Today’s Writing Tip: How to Get the Writing DONE

Today’s Writing Tip: How to Get the Writing DONE

Today’s #WritingTip: How to Get the Writing Done 

Some people get really overwhelmed by the size of a project. It might be an entire novel, a short poem, or a short story and the scope and sequence of that projects seems really overwhelming. How do you plan this?

When you’re planning a writing project:

1. Write down your end goal. Is is to complete a short story or to write three finished poems? Once you got your goal in mind you’re going to write down the steps to get there. You might start generating ideas or you might start by setting aside some time to actually write the project. 

2. Choose a deadline. Choose a day that you are going to have this project done. This is really really important for actually completing projects. I can’t emphasize the importance of deadlines. Once you set that deadline for yourself you’re going to work backwards from that date. So, today is the day you would do step one and tomorrow, or two days from now, or a week from now, will be when you take on step two.

3. Pace yourself. Be really honest with yourself about how much you can get done. It’s very admirable and ambitious if you say you’re going to get everything done today but you also might be setting yourself up for failure. When you set yourself up for failure you’ll feel yucky about yourself. You don’t want to come back to the project feeling like you failed. So, make reasonable goals for yourself and pace your project in a reasonable way. 

Follow these steps above and you will notice how much lighter it feels to write and finish your project. If you are ready to talk about where you are, where you’d like to go, and how you can get there let’s chat. You can put yourself right into my calendar with this link. I look forward to hearing about your writing.

Conflicting Writing Advice? Whom Should You Trust?

Conflicting Writing Advice? Whom Should You Trust?

Conflicting Writing Advice? Whom Should You Trust?


“Advice is the one thing that is freely given away, but watch that you only take what is worth having.”

George S. Clason writes this in the business parable “The Richest Man in Babylon.”

Lots of people are willing to give you advice. It’s free. Lots of people seek free advice for the same reason: it’s free.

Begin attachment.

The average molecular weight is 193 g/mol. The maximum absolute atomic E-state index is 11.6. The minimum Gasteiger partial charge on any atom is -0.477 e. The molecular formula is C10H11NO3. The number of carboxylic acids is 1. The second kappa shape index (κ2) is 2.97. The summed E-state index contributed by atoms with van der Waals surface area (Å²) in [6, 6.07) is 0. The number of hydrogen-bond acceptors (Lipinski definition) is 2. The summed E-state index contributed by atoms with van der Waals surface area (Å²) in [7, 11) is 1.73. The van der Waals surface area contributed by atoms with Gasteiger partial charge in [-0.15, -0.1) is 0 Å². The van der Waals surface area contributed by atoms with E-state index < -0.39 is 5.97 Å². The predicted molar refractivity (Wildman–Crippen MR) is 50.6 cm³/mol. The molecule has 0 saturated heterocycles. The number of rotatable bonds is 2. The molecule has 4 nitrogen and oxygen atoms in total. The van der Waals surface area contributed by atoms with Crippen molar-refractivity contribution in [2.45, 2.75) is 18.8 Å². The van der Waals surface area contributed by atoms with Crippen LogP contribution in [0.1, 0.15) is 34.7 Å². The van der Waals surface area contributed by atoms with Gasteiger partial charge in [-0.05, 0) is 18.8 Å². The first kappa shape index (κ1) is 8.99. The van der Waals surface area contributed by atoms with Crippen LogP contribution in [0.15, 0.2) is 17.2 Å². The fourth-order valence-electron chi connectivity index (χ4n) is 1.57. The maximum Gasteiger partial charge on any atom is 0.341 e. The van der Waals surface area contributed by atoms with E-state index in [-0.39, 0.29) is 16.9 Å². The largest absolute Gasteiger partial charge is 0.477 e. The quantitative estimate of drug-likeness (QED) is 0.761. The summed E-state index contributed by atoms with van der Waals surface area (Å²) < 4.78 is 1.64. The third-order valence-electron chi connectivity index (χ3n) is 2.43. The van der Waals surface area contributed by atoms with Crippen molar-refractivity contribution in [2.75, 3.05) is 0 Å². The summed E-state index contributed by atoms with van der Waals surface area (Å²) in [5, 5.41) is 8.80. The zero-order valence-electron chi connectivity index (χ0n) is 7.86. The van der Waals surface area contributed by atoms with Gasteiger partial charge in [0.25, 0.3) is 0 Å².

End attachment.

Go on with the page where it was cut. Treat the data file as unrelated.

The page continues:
But is that free advice really free?

A lot of people at recent writers’ conferences came to me confused about the conflicting advice that they’d heard from the stage. Different writers had different opinions on how to start a novel, how to use dialogue, how to submit for publication…and on and on it went.

Why does this happen? Where does all this conflicting advice come from?

If you’ve been following my work for a while, you’ll know I don’t toss around advice willy-nilly as so many others do.



Let’s take a closer look at this scenario by hopping into one of my favorite things: the analogy.

Let’s suppose you go to a friend and say “my relationship’s in trouble,” and that friend says “you should definitely leave.”

You decide to listen to your friend and leave the relationship.

All you really wanted was for your Sweet Honey to clean up the dirty dishes after eating–and now Honeykins is history.

What happened?

1) You got advice from the wrong source. You should always go to someone who is an expert in your field if you want serious advice.

2) More importantly here: the advice-giver didn’t listen to what it was that you needed, or ask about your unique situation. They simply threw out a solution without considering what might apply to your unique situation, needs, and goals.

Reason number two is the exact reason you don’t see me flinging around random platitudes and advice, because to stay in my integrity, to truly serve you and your goals to write a publishable piece, I take the time to listen, to read your work, and to apply the vast years of writing and publishing experience to your actual individual project.

Lots of speakers and people who advise writers out there just want to look smart, or seem like they know what they’re talking about, or want to be liked. These are nice motives, but at the end of the day my duty is to serve you and help you to learn to write to increase your chances of publishing at the highest level for you, the very best level to meet your goals and dreams.

I can’t do that without listening, and integrating YOU into the solution.

Any of you who have asked a question this group know this to be true of me, that I practice what I preach because I asked you a lot of questions before I talk to you about where you should go next.

Following advice that is not specific to your novel, genre, and specific goals can spell disaster–as it has for so many would-be authors who came before us.

This kind of impersonal advice is confusing, overwhelming, and has caused many writer to quit.


If you want to talk to me about your specific project, your goals for it and how you can get there, book yourself into my calendar here: Let’s get you some specific results related to your actual novel, and your individual goals and dreams.

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